We expressed the rat Na(v)1.3 and Na(v)1.6 sodium channel α subunit isoforms in Xenopus oocytes either alone or with the rat β1 and β2 auxiliary subunits in various combinations and assessed the sensitivity of the expressed channels to resting and use-dependent modification by the pyrethroid insecticide tefluthrin using the two-electrode voltage clamp technique. Coexpression with the β1 and β2 subunits, either individually or in combination, did not affecting the resting sensitivity of Na(v)1.6 channels to tefluthrin. Modification by tefluthrin of Na(v)1.6 channels in the absence of β subunits was not altered by the application of trains of high-frequency depolarizing prepulses. By contrast, coexpression of the Na(v)1.6 channel with the β1 subunit enhanced the extent of channel modification twofold following repeated depolarization. Coexpression of Na(v)1.6 with the β2 subunit also slightly enhanced modification following repeated depolarization, but coexpression of Na(v)1.6 with both β subunits caused enhanced modification following repeated depolarization that was indistinguishable from that found with Na(v)1.6+β1 channels. In contrast to Na(v)1.6, the resting modification by tefluthrin of Na(v)1.3 channels expressed in the absence of β subunits was reduced by repeated depolarization. However, tefluthrin modification of the Na(v)1.3 α subunit expressed with both β subunits was enhanced 1.7-fold by repeated depolarization, thereby confirming that β subunit modulation of use-dependent effects was not confined to the Na(v)1.6 isoform. These results show that the actions of pyrethroids on mammalian sodium channels in the Xenopus oocyte expression system are determined in part by the interactions of the sodium channel α subunit with the auxiliary β subunits that are part of the heteromultimeric sodium channel complexes found in neurons and other excitable cells.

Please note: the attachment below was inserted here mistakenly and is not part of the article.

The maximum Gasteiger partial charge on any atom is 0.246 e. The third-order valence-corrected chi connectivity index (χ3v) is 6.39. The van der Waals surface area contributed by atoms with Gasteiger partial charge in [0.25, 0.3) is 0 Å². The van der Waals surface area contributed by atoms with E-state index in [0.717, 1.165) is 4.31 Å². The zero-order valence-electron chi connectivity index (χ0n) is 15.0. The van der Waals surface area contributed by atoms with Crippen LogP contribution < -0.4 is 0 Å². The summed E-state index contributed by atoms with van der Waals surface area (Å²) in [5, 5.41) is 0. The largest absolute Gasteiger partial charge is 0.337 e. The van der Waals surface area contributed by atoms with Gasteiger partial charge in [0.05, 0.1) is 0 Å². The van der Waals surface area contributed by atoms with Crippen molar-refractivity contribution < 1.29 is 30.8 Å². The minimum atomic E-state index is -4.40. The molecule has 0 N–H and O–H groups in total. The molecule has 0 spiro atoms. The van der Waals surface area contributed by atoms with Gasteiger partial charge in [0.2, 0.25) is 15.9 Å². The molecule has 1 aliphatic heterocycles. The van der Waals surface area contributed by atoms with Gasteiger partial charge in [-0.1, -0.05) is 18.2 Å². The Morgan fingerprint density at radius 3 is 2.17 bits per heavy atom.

In rats expression of the Na(v)1.7 voltage-gated sodium channel isoform is restricted to the peripheral nervous system and is abundant in the sensory neurons of the dorsal root ganglion. We expressed the rat Na(v)1.7 sodium channel α subunit together with the rat auxiliary β1 and β2 subunits in Xenopus laevis oocytes and assessed the effects of the pyrethroid insecticide tefluthrin on the expressed currents using the two-electrode voltage clamp method. Tefluthrin at 100 µM modified of Na(v)1.7 channels to prolong inactivation of the peak current during a depolarizing pulse, resulting in a marked "late current" at the end of a 40-ms depolarization, and induced a sodium tail current following repolarization. Tefluthrin modification was enhanced up to two-fold by the application of a train of up to 100 5-ms depolarizing prepulses. These effects of tefluthrin on Na(v)1.7 channels were qualitatively similar to its effects on rat Na(v)1.2, Na(v)1.3 and Na(v)1.6 channels assayed previously under identical conditions. However, Na(v)1.7 sodium channels were distinguished by their low sensitivity to modification by tefluthrin, especially compared to Na(v)1.3 and Na(v)1.6 channels. It is likely that Na(v)1.7 channels contribute significantly to the tetrodotoxin-sensitive, pyrethroid-resistant current found in cultured dorsal root ganglion neurons. We aligned the complete amino acid sequences of four pyrethroid-sensitive isoforms (house fly Vssc1; rat Na(v)1.3, Na(v)1.6 and Na(v)1.8) and two pyrethroid-resistant isoforms (rat Na(v)1.2 and Na(v)1.7) and found only a single site, located in transmembrane segment 6 of homology domain I, at which the amino acid sequence was conserved among all four sensitive isoform sequences but differed in the two resistant isoform sequences. This position, corresponding to Val410 of the house fly Vssc1 sequence, also aligns with sites of multiple amino acid substitutions identified in the sodium channel sequences of pyrethroid-resistant insect populations. These results implicate this single amino acid polymorphism in transmembrane segment 6 of sodium channel homology domain I as a determinant of the differential pyrethroid sensitivity of rat sodium channel isoforms.